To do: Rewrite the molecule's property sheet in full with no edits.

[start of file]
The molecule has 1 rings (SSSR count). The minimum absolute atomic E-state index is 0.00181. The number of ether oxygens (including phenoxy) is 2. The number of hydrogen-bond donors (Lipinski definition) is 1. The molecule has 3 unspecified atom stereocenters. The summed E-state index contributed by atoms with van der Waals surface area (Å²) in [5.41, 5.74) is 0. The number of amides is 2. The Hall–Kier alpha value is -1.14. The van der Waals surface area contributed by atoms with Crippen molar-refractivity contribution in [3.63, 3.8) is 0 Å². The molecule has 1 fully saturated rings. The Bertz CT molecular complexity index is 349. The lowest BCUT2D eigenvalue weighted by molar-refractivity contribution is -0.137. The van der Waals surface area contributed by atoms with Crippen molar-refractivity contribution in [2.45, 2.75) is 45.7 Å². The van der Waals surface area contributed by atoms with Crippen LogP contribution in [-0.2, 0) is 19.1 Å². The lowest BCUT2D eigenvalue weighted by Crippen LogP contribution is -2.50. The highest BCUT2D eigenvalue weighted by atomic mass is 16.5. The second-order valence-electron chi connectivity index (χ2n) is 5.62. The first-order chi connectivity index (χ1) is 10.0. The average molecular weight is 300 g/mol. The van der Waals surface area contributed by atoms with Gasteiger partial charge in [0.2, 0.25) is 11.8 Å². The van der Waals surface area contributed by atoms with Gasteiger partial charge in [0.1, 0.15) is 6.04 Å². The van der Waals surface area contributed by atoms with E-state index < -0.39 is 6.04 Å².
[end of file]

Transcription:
The molecule has 1 rings (SSSR count). The minimum absolute atomic E-state index is 0.00181. The number of ether oxygens (including phenoxy) is 2. The number of hydrogen-bond donors (Lipinski definition) is 1. The molecule has 3 unspecified atom stereocenters. The summed E-state index contributed by atoms with van der Waals surface area (Å²) in [5.41, 5.74) is 0. The number of amides is 2. The Hall–Kier alpha value is -1.14. The van der Waals surface area contributed by atoms with Crippen molar-refractivity contribution in [3.63, 3.8) is 0 Å². The molecule has 1 fully saturated rings. The Bertz CT molecular complexity index is 349. The lowest BCUT2D eigenvalue weighted by molar-refractivity contribution is -0.137. The van der Waals surface area contributed by atoms with Crippen molar-refractivity contribution in [2.45, 2.75) is 45.7 Å². The van der Waals surface area contributed by atoms with Crippen LogP contribution in [-0.2, 0) is 19.1 Å². The lowest BCUT2D eigenvalue weighted by Crippen LogP contribution is -2.50. The highest BCUT2D eigenvalue weighted by atomic mass is 16.5. The second-order valence-electron chi connectivity index (χ2n) is 5.62. The first-order chi connectivity index (χ1) is 10.0. The average molecular weight is 300 g/mol. The van der Waals surface area contributed by atoms with Gasteiger partial charge in [0.2, 0.25) is 11.8 Å². The van der Waals surface area contributed by atoms with Gasteiger partial charge in [0.1, 0.15) is 6.04 Å². The van der Waals surface area contributed by atoms with E-state index < -0.39 is 6.04 Å².